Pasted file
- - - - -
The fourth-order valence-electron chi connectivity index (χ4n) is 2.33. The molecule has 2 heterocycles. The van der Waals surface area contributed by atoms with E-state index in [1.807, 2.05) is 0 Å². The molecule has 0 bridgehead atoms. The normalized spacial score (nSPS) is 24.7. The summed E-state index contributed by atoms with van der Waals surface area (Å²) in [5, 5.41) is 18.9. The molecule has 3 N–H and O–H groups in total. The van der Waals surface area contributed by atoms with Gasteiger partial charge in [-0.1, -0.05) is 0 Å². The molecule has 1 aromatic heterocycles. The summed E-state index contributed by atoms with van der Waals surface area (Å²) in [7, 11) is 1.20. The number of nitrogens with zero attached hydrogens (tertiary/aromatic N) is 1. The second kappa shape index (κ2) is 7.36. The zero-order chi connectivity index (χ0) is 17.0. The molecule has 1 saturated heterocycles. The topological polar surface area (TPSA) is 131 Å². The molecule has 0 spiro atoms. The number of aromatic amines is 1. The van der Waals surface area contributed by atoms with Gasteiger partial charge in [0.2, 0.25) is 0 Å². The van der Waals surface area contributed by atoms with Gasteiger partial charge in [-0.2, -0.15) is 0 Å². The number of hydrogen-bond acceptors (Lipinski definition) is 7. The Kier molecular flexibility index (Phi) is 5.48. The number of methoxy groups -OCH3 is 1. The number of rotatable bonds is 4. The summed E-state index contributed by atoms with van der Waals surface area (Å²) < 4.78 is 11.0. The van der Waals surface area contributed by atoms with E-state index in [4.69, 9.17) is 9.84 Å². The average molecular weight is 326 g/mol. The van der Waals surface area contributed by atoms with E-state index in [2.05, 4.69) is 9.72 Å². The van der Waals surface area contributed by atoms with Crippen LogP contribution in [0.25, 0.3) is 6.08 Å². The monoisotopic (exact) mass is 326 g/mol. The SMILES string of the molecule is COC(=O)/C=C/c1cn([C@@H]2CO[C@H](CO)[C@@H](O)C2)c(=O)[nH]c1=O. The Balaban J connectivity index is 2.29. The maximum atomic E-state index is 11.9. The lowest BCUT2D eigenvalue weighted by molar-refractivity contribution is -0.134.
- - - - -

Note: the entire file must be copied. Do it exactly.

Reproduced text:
The fourth-order valence-electron chi connectivity index (χ4n) is 2.33. The molecule has 2 heterocycles. The van der Waals surface area contributed by atoms with E-state index in [1.807, 2.05) is 0 Å². The molecule has 0 bridgehead atoms. The normalized spacial score (nSPS) is 24.7. The summed E-state index contributed by atoms with van der Waals surface area (Å²) in [5, 5.41) is 18.9. The molecule has 3 N–H and O–H groups in total. The van der Waals surface area contributed by atoms with Gasteiger partial charge in [-0.1, -0.05) is 0 Å². The molecule has 1 aromatic heterocycles. The summed E-state index contributed by atoms with van der Waals surface area (Å²) in [7, 11) is 1.20. The number of nitrogens with zero attached hydrogens (tertiary/aromatic N) is 1. The second kappa shape index (κ2) is 7.36. The zero-order chi connectivity index (χ0) is 17.0. The molecule has 1 saturated heterocycles. The topological polar surface area (TPSA) is 131 Å². The molecule has 0 spiro atoms. The number of aromatic amines is 1. The van der Waals surface area contributed by atoms with Gasteiger partial charge in [0.2, 0.25) is 0 Å². The van der Waals surface area contributed by atoms with Gasteiger partial charge in [-0.2, -0.15) is 0 Å². The number of hydrogen-bond acceptors (Lipinski definition) is 7. The Kier molecular flexibility index (Phi) is 5.48. The number of methoxy groups -OCH3 is 1. The number of rotatable bonds is 4. The summed E-state index contributed by atoms with van der Waals surface area (Å²) < 4.78 is 11.0. The van der Waals surface area contributed by atoms with E-state index in [4.69, 9.17) is 9.84 Å². The average molecular weight is 326 g/mol. The van der Waals surface area contributed by atoms with E-state index in [2.05, 4.69) is 9.72 Å². The van der Waals surface area contributed by atoms with Crippen LogP contribution in [0.25, 0.3) is 6.08 Å². The monoisotopic (exact) mass is 326 g/mol. The SMILES string of the molecule is COC(=O)/C=C/c1cn([C@@H]2CO[C@H](CO)[C@@H](O)C2)c(=O)[nH]c1=O. The Balaban J connectivity index is 2.29. The maximum atomic E-state index is 11.9. The lowest BCUT2D eigenvalue weighted by molar-refractivity contribution is -0.134.